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Planetary Picture of the Day - Week of February 20, 2023

Planetary Picture of the Day - Week of February 20, 2023


Planetary Picture of the Day
Week of February 20, 2023

Welcome to our weekly recap of our Planetary Picture of the Day (PPOD)!
Several looks at the night sky as seen right here on Earth, as well as detailed clouds on Saturn.


Monday, February 20, 2023

night image of a shipwreck on the beach under the moonlight
Credit: Vikas Chander Astrophotography

Shipwreck at Moonset
The Skeleton Coast in Namibia stretches from Angola to the north down to South Africa in the south. The name is derived from the whale and seal bones that once littered the shore, along with the many skeletal remains of the shipwrecks caught by offshore rocks and fog. More than a thousand such vessels of various sizes litter the Skeleton coast. The Zella is one such shipwreck.

The moon is about to slip under the horizon, "reddened and dimmed by the low, long line-of-sight across the Atlantic". The moon is dwarfed by the size of Venus lighting up the night sky, while Jupiter lies just above our bright 'sister' planet.


Wednesday, February 22, 2023

giant image of the orange moon behind the pillars of an ancient temple
Credit: Elias Chasiotis.

Waning Crescent Moon Over Poseidon Temple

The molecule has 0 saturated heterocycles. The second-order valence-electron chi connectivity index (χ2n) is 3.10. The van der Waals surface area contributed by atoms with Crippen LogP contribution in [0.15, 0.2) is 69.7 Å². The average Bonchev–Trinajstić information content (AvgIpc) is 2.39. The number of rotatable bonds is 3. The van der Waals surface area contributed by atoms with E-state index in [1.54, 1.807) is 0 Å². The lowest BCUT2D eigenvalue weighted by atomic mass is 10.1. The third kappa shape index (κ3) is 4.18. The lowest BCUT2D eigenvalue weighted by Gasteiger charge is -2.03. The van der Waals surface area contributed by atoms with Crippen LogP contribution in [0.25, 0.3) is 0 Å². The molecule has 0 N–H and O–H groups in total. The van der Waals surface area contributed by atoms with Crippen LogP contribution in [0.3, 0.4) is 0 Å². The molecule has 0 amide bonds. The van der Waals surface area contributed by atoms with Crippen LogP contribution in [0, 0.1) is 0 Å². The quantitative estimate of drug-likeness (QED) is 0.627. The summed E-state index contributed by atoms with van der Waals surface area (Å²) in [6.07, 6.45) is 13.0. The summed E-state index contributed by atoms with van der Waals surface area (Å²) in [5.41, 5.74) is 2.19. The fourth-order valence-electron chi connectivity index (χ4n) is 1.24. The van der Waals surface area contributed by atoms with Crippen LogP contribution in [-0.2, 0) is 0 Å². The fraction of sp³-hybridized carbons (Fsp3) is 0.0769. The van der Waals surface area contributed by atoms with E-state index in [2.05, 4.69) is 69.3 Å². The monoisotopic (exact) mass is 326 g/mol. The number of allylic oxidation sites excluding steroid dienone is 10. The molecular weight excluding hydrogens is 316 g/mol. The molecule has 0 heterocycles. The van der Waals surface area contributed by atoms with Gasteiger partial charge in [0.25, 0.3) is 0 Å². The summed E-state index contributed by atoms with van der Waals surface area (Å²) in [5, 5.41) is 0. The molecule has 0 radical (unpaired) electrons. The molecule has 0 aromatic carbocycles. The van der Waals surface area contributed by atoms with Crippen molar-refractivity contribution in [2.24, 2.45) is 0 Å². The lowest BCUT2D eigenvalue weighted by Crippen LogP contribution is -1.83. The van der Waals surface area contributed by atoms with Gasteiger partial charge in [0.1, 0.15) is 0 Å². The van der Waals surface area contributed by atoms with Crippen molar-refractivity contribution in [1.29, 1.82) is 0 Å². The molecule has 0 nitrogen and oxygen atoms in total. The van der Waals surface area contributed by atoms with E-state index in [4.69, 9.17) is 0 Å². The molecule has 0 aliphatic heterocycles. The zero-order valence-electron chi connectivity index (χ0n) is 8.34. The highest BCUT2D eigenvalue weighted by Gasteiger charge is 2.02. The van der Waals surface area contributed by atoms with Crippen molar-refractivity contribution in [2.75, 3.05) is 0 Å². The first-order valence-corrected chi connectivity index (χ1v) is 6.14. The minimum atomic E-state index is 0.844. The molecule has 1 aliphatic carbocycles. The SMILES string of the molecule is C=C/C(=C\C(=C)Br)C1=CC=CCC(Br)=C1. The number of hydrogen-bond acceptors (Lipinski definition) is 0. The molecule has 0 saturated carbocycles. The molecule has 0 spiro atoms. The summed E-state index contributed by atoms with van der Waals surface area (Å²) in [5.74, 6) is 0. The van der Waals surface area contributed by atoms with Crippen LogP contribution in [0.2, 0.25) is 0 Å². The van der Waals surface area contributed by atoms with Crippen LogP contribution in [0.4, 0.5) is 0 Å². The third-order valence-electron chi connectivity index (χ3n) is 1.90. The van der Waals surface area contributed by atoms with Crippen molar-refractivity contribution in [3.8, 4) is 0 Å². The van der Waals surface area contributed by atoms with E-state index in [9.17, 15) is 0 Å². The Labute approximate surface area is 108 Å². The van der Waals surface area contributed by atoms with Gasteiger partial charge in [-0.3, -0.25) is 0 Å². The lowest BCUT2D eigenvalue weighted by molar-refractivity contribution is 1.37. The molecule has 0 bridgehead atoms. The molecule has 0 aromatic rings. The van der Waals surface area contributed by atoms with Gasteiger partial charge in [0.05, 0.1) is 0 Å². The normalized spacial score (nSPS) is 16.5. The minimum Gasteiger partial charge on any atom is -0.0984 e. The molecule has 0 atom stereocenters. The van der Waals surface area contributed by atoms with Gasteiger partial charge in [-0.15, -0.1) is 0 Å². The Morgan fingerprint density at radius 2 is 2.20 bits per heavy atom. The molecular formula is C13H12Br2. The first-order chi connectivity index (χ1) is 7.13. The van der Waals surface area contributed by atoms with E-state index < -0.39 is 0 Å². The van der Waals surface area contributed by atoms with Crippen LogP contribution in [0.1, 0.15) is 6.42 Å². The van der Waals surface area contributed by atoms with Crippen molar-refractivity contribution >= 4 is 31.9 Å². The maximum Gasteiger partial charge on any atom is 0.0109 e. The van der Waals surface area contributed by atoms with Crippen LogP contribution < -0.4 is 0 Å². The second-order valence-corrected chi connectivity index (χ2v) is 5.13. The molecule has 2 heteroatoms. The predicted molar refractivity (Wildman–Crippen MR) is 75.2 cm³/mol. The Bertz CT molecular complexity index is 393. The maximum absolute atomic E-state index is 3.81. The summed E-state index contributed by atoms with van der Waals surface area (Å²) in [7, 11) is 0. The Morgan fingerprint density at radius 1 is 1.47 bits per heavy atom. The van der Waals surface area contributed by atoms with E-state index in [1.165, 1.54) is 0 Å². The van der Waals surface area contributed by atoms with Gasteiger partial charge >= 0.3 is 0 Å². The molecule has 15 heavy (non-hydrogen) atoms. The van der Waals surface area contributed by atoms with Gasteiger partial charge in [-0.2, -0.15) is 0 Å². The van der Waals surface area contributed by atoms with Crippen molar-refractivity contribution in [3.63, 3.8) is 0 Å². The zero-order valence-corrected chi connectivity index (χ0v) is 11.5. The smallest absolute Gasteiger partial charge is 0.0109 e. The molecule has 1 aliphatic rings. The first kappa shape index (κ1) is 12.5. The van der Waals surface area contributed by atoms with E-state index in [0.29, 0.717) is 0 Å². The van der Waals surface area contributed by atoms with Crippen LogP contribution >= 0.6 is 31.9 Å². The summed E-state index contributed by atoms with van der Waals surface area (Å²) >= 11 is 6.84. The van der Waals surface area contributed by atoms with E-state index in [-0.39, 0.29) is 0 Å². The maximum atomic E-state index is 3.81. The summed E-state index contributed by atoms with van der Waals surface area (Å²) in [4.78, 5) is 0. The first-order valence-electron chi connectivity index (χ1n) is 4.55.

Taken on the morning of March 1, 2011, this stunning photo shows the waning crescent Moon hanging over the Temple of Poseidon in Sounion, Greece. The temple is located on a hilltop overlooking the sea to the southeast of Athens and dates back to the mid-400s BCE.


Thursday, February 23, 2023

meteor showers in the night sky above mountains
Credit: David Kingham Photography

Perseids Reign
Perseid meteor shower at its peak, captured in the Snowy Range of Wyoming, USA. This type of image requires integration and/or stacking and may allow you to calculate rates of meteors per any given amount of time. The Perseids take place in August and are one of the most spectacular meteor showers during the year.


Friday, February 24, 2023

close up of the gray and blue swirls on the surface of Saturn
Credit: NASA/JPL-Caltech/SSI/CICLOPS/Kevin M. Gill. Caption: Kevin M. Gill / Paul Byrne

Saturn in infrared
A rather dramatic false-color look at Saturn, centered around the latitude of 55° North. Showing a corner-to-corner range of about 20,000 kilometer, this uses near-infrared images taken by Cassini on July 20 2016. At these wavelengths, we can see just how dynamic Saturn's atmosphere actually is... and subject to basically the same physics as when you mix milk into coffee.



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